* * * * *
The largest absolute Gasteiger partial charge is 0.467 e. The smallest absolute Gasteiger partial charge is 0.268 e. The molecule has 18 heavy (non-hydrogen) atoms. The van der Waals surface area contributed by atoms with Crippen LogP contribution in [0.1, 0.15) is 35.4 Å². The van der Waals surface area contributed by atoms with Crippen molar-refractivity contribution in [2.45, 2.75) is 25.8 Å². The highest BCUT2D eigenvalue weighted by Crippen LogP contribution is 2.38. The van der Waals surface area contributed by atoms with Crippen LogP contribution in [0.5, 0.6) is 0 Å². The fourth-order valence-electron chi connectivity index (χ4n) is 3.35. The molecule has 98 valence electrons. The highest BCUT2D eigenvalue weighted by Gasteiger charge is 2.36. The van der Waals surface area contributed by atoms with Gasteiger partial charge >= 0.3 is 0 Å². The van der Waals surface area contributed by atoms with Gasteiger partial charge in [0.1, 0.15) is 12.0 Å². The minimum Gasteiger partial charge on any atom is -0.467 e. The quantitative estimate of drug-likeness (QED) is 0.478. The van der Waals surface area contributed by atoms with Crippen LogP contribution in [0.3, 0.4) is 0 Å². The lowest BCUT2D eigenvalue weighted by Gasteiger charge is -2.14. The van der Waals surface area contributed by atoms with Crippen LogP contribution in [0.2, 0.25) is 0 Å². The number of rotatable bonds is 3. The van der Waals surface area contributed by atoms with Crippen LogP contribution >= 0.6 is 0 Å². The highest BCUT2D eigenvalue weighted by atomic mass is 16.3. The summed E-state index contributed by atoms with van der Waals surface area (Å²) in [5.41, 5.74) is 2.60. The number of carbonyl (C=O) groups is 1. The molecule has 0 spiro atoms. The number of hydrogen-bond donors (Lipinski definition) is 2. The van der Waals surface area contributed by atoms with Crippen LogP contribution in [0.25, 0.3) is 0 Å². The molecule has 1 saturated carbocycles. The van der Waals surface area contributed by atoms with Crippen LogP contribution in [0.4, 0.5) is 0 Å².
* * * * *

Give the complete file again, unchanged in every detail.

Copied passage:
The largest absolute Gasteiger partial charge is 0.467 e. The smallest absolute Gasteiger partial charge is 0.268 e. The molecule has 18 heavy (non-hydrogen) atoms. The van der Waals surface area contributed by atoms with Crippen LogP contribution in [0.1, 0.15) is 35.4 Å². The van der Waals surface area contributed by atoms with Crippen molar-refractivity contribution in [2.45, 2.75) is 25.8 Å². The highest BCUT2D eigenvalue weighted by Crippen LogP contribution is 2.38. The van der Waals surface area contributed by atoms with Crippen LogP contribution in [0.5, 0.6) is 0 Å². The fourth-order valence-electron chi connectivity index (χ4n) is 3.35. The molecule has 98 valence electrons. The highest BCUT2D eigenvalue weighted by Gasteiger charge is 2.36. The van der Waals surface area contributed by atoms with Gasteiger partial charge >= 0.3 is 0 Å². The van der Waals surface area contributed by atoms with Gasteiger partial charge in [0.1, 0.15) is 12.0 Å². The minimum Gasteiger partial charge on any atom is -0.467 e. The quantitative estimate of drug-likeness (QED) is 0.478. The van der Waals surface area contributed by atoms with Crippen LogP contribution in [0.3, 0.4) is 0 Å². The lowest BCUT2D eigenvalue weighted by Gasteiger charge is -2.14. The van der Waals surface area contributed by atoms with Crippen LogP contribution in [0.2, 0.25) is 0 Å². The number of rotatable bonds is 3. The van der Waals surface area contributed by atoms with Crippen LogP contribution >= 0.6 is 0 Å². The highest BCUT2D eigenvalue weighted by atomic mass is 16.3. The summed E-state index contributed by atoms with van der Waals surface area (Å²) in [5.41, 5.74) is 2.60. The number of carbonyl (C=O) groups is 1. The molecule has 0 spiro atoms. The number of hydrogen-bond donors (Lipinski definition) is 2. The van der Waals surface area contributed by atoms with Crippen LogP contribution in [0.25, 0.3) is 0 Å². The molecule has 1 saturated carbocycles. The van der Waals surface area contributed by atoms with Crippen LogP contribution in [0.4, 0.5) is 0 Å².